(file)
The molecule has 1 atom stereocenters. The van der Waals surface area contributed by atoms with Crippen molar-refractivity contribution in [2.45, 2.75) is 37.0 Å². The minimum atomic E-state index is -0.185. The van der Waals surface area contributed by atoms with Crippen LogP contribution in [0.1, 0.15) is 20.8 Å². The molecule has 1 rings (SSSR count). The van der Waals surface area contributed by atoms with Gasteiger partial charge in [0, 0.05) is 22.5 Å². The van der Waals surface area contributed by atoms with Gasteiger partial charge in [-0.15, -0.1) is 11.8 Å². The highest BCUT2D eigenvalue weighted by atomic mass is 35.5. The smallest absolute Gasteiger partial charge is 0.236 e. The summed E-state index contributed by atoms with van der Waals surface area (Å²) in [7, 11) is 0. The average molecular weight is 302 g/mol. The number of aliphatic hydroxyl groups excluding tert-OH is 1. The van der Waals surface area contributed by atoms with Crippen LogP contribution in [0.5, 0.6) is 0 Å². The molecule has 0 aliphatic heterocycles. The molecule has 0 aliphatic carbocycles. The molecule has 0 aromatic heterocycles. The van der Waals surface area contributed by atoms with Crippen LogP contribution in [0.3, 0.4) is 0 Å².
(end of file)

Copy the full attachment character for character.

The molecule has 1 atom stereocenters. The van der Waals surface area contributed by atoms with Crippen molar-refractivity contribution in [2.45, 2.75) is 37.0 Å². The minimum atomic E-state index is -0.185. The van der Waals surface area contributed by atoms with Crippen LogP contribution in [0.1, 0.15) is 20.8 Å². The molecule has 1 rings (SSSR count). The van der Waals surface area contributed by atoms with Gasteiger partial charge in [0, 0.05) is 22.5 Å². The van der Waals surface area contributed by atoms with Gasteiger partial charge in [-0.15, -0.1) is 11.8 Å². The highest BCUT2D eigenvalue weighted by atomic mass is 35.5. The smallest absolute Gasteiger partial charge is 0.236 e. The summed E-state index contributed by atoms with van der Waals surface area (Å²) in [7, 11) is 0. The average molecular weight is 302 g/mol. The number of aliphatic hydroxyl groups excluding tert-OH is 1. The van der Waals surface area contributed by atoms with Crippen LogP contribution in [0.5, 0.6) is 0 Å². The molecule has 0 aliphatic heterocycles. The molecule has 0 aliphatic carbocycles. The molecule has 0 aromatic heterocycles. The van der Waals surface area contributed by atoms with Crippen LogP contribution in [0.3, 0.4) is 0 Å².